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Kate Durbin

Kate Durbin is a Los Angeles-based artist and writer. She is the author of The Ravenous Audience, E! ENTERTAINMENT, and co-author of Abra. Kate is founder of online pop cultural criticism journal Gaga Stigmata, and her tumblr project, Women as Objects, archives the teen girl tumblr aesthetic.


"Even more surreal than what we get on TV, and also subversively funny."

– XO Jane

"Durbin elevates petty O.C. arguments between Lauren Conrad and Heidi Montag to the status of serious literature."

– Nylon

"Durbin breaks down reality television and transcribes it into a vivarium of microdetail. The scripted moments of the Real Housewives shows transform into something else entirely when beamed from televised drama into ecosystems of language, fashion, and class."

– Bookish

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E! Entertainment

Kate chooses our focus, and her lens is sharp.


I work as a transcript typist. Every weekday I go to work, look at the queue, load up audio or video files, and type them, one after the next. Mostly, I’m typing dialogue from New Zealand and Australian radio and televised news programs. But imagine for a second that I came in and typed from the American cable television networks E!, Bravo, and MTV, and my day job would be writing E! Entertainment.

Or would it?

In reality (lol, okay, got that out of my system), Kate Durbin’s E! Entertainment is a lot more complicated than verbatim transcription. While her book is made up primarily of transcribed text, Kate makes active decisions that move E! beyond what a reader might reasonably pick up while viewing these shows. When I transcribe, I’m just typing what I hear. When you watch The Real Housewives of Beverly Hills, you might choose to ignore what Lisa Vanderpump says and just watch her unimaginably small dog run around in the background, or her husband’s gravity-defying hair, or her live-in pool boy, or. . . .

In E! Entertainment, Kate chooses our focus, and her lens is sharp. Told in 8 channels, presentation is everything. Access to some channels, like the “Wives Shows”, is deep:

“A strip of flat, tan stomach peeks between her white tank top and distressed Armani skinny jeans.”

‘Why is there four places?’ asks Wife Drita, moving around the table. She picks up her spray-painted woman wine glass, wrist clinking with gold chain bracelets. The woman on her wine glass has long, flowing red hair. Wife Drita shakes her red hair.”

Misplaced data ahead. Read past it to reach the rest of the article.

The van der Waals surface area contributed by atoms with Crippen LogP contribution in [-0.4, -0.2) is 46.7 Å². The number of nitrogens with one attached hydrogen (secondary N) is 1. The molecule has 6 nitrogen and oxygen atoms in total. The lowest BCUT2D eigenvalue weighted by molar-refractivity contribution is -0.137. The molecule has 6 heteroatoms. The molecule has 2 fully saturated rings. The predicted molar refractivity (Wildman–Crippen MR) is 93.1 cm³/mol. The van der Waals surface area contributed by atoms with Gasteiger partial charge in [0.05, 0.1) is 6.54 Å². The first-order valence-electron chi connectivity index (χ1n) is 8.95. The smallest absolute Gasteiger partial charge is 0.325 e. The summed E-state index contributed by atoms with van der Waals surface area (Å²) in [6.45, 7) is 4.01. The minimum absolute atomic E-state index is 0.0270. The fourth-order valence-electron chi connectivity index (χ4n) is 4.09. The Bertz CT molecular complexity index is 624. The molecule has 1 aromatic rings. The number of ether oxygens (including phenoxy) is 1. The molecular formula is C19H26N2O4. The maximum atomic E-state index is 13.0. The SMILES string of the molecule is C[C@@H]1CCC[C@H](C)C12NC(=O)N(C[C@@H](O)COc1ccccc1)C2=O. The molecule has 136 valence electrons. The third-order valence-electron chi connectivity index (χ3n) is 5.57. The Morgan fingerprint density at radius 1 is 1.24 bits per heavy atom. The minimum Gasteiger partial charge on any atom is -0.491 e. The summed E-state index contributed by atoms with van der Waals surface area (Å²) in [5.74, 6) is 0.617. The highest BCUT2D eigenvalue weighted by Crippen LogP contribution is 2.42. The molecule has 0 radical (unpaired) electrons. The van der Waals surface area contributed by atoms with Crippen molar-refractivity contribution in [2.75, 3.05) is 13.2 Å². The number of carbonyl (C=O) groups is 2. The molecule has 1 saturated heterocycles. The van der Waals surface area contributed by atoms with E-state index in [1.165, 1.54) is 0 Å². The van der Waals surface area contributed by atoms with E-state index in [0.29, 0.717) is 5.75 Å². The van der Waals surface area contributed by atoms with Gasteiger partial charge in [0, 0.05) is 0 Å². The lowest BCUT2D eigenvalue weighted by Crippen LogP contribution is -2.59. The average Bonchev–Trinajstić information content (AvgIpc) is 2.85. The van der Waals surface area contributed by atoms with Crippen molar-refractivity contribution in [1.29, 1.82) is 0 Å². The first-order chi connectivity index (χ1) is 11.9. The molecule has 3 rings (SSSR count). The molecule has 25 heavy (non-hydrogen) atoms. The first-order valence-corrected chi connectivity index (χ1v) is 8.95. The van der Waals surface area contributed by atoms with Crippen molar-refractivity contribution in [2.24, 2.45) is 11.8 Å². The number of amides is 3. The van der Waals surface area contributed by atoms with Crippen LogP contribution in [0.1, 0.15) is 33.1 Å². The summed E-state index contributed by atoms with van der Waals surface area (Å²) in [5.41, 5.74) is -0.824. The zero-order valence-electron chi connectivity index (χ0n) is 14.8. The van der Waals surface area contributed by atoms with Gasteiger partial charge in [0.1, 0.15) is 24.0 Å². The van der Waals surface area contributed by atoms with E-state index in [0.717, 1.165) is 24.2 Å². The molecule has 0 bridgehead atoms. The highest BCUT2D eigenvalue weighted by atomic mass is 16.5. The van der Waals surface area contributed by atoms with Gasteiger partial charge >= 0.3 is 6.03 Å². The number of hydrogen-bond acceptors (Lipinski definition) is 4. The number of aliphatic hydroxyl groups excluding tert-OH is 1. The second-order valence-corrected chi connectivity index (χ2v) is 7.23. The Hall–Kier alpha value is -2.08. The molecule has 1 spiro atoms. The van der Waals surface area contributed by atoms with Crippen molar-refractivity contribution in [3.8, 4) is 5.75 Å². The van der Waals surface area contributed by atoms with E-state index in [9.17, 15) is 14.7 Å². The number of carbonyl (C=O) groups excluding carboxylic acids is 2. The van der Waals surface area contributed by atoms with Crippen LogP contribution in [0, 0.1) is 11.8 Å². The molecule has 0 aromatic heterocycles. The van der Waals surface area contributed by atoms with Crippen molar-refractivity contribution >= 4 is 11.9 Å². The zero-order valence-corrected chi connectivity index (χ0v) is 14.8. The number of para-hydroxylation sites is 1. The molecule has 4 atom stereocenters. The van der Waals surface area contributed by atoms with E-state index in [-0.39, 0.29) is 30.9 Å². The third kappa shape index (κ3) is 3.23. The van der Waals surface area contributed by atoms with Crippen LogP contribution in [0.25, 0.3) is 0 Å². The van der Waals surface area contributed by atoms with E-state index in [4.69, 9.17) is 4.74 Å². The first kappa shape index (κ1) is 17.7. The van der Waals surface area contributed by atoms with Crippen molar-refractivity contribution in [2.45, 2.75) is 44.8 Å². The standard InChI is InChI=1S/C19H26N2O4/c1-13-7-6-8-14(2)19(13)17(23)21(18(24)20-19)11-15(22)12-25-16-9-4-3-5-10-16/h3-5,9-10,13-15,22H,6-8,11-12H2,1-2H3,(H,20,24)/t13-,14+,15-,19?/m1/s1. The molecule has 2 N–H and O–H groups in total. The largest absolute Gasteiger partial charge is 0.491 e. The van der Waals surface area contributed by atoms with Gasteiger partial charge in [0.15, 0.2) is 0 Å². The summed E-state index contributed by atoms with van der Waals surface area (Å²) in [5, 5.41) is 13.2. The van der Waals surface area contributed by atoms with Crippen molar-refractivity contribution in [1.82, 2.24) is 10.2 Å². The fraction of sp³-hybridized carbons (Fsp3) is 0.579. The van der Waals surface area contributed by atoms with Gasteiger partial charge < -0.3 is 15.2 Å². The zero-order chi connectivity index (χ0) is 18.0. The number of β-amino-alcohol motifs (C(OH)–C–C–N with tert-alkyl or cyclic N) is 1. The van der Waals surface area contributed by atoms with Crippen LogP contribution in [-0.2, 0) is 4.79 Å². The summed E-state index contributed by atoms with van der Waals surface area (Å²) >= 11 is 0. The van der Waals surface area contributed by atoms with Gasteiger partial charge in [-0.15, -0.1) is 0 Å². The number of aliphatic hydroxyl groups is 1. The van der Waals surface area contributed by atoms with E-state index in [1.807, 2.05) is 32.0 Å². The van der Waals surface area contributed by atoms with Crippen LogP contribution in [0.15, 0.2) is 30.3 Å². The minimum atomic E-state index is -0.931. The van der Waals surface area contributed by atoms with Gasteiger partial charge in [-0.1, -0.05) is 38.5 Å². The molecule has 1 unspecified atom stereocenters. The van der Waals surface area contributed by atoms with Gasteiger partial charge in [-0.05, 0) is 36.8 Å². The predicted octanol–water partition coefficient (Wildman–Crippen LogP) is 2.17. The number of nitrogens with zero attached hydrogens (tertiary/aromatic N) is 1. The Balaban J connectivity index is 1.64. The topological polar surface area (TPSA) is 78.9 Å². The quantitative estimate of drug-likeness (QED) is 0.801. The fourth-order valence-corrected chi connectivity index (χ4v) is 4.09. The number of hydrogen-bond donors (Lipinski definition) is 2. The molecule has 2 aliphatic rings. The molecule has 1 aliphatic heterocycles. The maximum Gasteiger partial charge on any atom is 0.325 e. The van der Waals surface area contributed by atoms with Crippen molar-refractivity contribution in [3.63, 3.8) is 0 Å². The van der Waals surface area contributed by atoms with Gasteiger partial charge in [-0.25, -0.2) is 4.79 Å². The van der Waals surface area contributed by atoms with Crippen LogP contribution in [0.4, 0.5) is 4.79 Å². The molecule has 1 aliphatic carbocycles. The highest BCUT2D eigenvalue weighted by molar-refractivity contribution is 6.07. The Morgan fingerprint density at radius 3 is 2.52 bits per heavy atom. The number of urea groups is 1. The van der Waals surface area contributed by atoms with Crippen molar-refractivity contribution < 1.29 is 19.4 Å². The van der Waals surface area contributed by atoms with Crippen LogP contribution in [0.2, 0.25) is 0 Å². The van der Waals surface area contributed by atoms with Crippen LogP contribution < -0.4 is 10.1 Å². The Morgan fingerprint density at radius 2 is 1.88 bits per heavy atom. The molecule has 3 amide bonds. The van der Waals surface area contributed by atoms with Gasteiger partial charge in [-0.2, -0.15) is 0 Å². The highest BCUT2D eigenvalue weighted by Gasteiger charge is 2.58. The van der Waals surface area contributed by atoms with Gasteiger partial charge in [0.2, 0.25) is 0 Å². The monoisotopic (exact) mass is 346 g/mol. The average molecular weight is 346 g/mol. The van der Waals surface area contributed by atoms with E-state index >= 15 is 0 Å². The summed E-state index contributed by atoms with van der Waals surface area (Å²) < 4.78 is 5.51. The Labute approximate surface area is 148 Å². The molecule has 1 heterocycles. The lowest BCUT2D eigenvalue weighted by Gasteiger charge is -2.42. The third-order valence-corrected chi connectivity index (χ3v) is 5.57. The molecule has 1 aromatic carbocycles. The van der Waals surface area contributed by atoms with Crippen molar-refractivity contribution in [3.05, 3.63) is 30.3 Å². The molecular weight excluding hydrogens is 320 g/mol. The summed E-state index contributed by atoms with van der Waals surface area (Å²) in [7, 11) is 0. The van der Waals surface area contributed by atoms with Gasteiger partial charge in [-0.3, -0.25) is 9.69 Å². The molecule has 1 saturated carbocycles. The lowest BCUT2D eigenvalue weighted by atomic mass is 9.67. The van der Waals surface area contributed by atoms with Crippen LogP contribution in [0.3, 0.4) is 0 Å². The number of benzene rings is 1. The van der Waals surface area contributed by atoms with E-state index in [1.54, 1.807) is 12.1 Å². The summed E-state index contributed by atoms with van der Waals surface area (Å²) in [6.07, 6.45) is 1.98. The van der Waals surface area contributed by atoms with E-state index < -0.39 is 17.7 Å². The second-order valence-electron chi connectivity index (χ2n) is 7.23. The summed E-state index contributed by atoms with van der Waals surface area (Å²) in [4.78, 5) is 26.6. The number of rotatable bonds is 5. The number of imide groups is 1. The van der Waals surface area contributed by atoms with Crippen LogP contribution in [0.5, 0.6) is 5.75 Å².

while others are limited. “The Girls Next Door” describes room after room, unbound by dialogue. “Anna Nicole Show” turns dialogue into soliloquy. “Lindsay’s Necklace Trial” scrolls like a live feed. “Dynasty” is compressed into screen caps.

I’ve watched most of these channels before — 7 of the 8, at least in part — so for me, it wasn’t the content that felt fresh so much as the means of telling. Camille Grammer becomes ‘Wife Camille’, Allison DuBois ‘the Medium’. Kris Humphries becomes Kim Kardashian’s ‘Not-Husband’, his body made up entirely of television static:

“‘Where we – where we sitting at?’ the Not-Husband asks. He picks up the entire piece of beef and put it in his mouth. It falls through his static body and onto the floor. He sucks his thumb loudly. Jungle Print Woman puts her hands on Stuttering Man’s shoulders and massages. She looks at Kim and smiles.”

When I asked Kate why she chose to put Kris into this incredibly strange body, she said one way she likes to think about it is that she didn’t actually make any changes to his character: “Kris H is already TV static. I just made this obvious.”

The reality stars are highly self-aware. Describing her guest appearance on the sitcom S#*! My Dad Says as a recently divorced reality star named Camille, Camille Grammer said, “My character Camille is basically a parody on myself, obviously, from Housewives of Beverly Hills. Just making fun of it, you know, making fun of all the quirky things I do and say.”

It is we who tend to forget, and it’s in these details, these choices Kate has made in the telling, that E! reminds us. As Kate says, “Transcription itself is inherently subjective and changes the source material. I didn’t want the reader to get too comfortable with the thought that this book is ‘just’ transcription of what they’ve already seen. Nothing is ever ‘just.'”

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